Cayenne Pepper Flakes | Straw Bale Garden Recipes

making dried cayenne pepper flakes
This entry is part [part not set] of 28 in the series Straw Bale Gardening

It is now early August. We are in the third month of the Straw Bale Gardening season. By now, you should have lot’s of cayenne pepper and other plants producing food. This post will show you how to make cayenne pepper flakes.

Straw Bale Garden

Monarch Butterfly
The garden has attracted a lot of visitors like this Monarch butterfly too!


One goal of this series is to show you how to use all the food your garden is producing. To be honest, one of the biggest problems I have had with this garden is the quantity of food it has produced. I will be writing more articles on this, but we are literally pulling pounds of product out of the garden every day. There is no way a family could eat all of the food as it ripens. The key to avoiding waste is to learn how to spread it out over time. With a short and specific growing season, I can’t vary planting times in Minnesota, but I can dry, can, freeze, and preserve a lot of what the garden produces.

A cayenne pepper plant is very easy to grow. In the straw bale garden it is even easier. There has been no weeding, no manual watering, and no other headaches. We just planted and the set the cruise control on. A fresh cayenne pepper is great in a stir fry, with an eggs, and as part of many other meals. But I can’t handle 13 peppers a day like the garden is producing. So, I decided to take a batch from one of the plants and dry them in my dehydrator.

Dried Cayenne Peppers

Once the peppers were dry, I put them in a Cuisinart and ran them until they were just dried flakes. To give you an idea of what they were like, you could pinch them between your fingers and they would crunch and break. But be careful, they are HOT! I burned my face after touching it.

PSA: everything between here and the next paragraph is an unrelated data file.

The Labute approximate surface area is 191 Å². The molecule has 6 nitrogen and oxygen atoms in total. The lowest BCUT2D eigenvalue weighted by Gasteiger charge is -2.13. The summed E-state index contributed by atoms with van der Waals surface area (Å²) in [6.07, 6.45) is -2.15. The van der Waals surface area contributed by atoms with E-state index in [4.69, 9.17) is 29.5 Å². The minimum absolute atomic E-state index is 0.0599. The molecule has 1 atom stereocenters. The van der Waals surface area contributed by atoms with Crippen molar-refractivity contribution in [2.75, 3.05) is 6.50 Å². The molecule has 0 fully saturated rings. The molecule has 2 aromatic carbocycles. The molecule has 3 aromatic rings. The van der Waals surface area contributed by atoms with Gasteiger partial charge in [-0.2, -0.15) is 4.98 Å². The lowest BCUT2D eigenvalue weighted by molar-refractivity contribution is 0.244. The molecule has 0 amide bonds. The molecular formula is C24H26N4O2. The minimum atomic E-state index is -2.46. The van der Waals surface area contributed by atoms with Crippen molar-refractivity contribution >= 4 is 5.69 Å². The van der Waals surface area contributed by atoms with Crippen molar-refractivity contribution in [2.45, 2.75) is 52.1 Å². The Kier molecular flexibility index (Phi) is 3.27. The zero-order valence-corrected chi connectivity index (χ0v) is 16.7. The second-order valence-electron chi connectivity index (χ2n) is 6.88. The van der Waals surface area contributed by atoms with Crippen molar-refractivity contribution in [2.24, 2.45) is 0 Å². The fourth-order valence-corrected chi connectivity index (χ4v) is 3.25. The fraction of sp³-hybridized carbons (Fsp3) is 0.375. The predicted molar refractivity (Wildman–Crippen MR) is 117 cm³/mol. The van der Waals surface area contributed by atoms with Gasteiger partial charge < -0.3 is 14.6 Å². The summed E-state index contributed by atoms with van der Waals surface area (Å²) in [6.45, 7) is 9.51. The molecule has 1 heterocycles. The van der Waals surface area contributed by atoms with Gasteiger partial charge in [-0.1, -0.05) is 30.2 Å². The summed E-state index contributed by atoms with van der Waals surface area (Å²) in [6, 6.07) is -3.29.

I have this little Cuisinart below. You can see how we blended it here:

making dried cayenne pepper flakes

Finally, we simply poured them into a four ounce shaker bottle.

cayenne pepper flakes

Now, they will stay good at least until next season, when I can harvest more. The dried flakes can be used to season nearly any meal that needs a little bit of spice, or you can use this to make your own spices. Imagine how good these cayenne pepper flakes would be on a fresh Italian bread or Pizza!

making dried cayenne pepper flakes making dried cayenne pepper flakes making dried cayenne pepper flakes


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About Chris 759 Articles
Chris Ashbach is one of the founders of Dan330. Chris is a pilot and avid outdoorsman who loves fishing, hunting, camping, and exploring. He loves taking kids (especially his own) on trips to share his passion of the outdoors. Chris is also a gardener, volunteers at Let's Go Fishing, and teaches Sunday school. Chris holds a MA in Organizational Leadership and is faculty at a local university in Minnesota; teaching undergraduate business classes.